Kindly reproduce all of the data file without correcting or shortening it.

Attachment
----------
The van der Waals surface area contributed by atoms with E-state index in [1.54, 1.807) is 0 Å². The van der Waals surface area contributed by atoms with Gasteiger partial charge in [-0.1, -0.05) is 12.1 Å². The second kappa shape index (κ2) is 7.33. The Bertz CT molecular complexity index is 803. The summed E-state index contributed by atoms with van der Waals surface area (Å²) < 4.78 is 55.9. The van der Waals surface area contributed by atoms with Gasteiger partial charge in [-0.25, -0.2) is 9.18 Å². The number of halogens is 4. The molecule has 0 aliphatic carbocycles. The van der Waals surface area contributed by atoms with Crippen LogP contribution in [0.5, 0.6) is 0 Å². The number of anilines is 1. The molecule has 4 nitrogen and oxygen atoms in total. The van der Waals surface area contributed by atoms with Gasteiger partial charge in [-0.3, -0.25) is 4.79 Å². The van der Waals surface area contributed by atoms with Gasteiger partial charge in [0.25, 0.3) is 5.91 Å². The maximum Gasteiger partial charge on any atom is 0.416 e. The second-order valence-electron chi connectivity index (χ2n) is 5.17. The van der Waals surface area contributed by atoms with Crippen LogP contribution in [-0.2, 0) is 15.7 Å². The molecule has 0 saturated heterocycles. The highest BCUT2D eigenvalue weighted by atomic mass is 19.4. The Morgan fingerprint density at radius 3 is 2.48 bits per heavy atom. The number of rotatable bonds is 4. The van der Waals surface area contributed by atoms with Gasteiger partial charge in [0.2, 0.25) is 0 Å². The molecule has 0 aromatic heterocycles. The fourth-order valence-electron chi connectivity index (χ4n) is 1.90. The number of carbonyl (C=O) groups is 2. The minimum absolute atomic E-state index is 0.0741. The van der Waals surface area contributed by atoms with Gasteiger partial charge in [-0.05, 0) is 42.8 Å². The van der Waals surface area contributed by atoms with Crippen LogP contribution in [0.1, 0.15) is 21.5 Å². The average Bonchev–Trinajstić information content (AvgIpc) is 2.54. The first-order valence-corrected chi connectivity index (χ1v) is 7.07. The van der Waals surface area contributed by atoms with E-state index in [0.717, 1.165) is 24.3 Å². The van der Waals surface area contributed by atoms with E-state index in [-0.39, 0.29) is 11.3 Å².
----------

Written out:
The van der Waals surface area contributed by atoms with E-state index in [1.54, 1.807) is 0 Å². The van der Waals surface area contributed by atoms with Gasteiger partial charge in [-0.1, -0.05) is 12.1 Å². The second kappa shape index (κ2) is 7.33. The Bertz CT molecular complexity index is 803. The summed E-state index contributed by atoms with van der Waals surface area (Å²) < 4.78 is 55.9. The van der Waals surface area contributed by atoms with Gasteiger partial charge in [-0.25, -0.2) is 9.18 Å². The number of halogens is 4. The molecule has 0 aliphatic carbocycles. The van der Waals surface area contributed by atoms with Crippen LogP contribution in [0.5, 0.6) is 0 Å². The number of anilines is 1. The molecule has 4 nitrogen and oxygen atoms in total. The van der Waals surface area contributed by atoms with Gasteiger partial charge in [-0.3, -0.25) is 4.79 Å². The van der Waals surface area contributed by atoms with Gasteiger partial charge in [0.25, 0.3) is 5.91 Å². The maximum Gasteiger partial charge on any atom is 0.416 e. The second-order valence-electron chi connectivity index (χ2n) is 5.17. The van der Waals surface area contributed by atoms with Crippen LogP contribution in [-0.2, 0) is 15.7 Å². The molecule has 0 saturated heterocycles. The highest BCUT2D eigenvalue weighted by atomic mass is 19.4. The Morgan fingerprint density at radius 3 is 2.48 bits per heavy atom. The number of rotatable bonds is 4. The van der Waals surface area contributed by atoms with Gasteiger partial charge in [0.2, 0.25) is 0 Å². The molecule has 0 aromatic heterocycles. The fourth-order valence-electron chi connectivity index (χ4n) is 1.90. The number of carbonyl (C=O) groups is 2. The minimum absolute atomic E-state index is 0.0741. The van der Waals surface area contributed by atoms with Gasteiger partial charge in [-0.05, 0) is 42.8 Å². The van der Waals surface area contributed by atoms with Crippen LogP contribution in [0.1, 0.15) is 21.5 Å². The average Bonchev–Trinajstić information content (AvgIpc) is 2.54. The first-order valence-corrected chi connectivity index (χ1v) is 7.07. The van der Waals surface area contributed by atoms with E-state index in [0.717, 1.165) is 24.3 Å². The van der Waals surface area contributed by atoms with E-state index in [-0.39, 0.29) is 11.3 Å².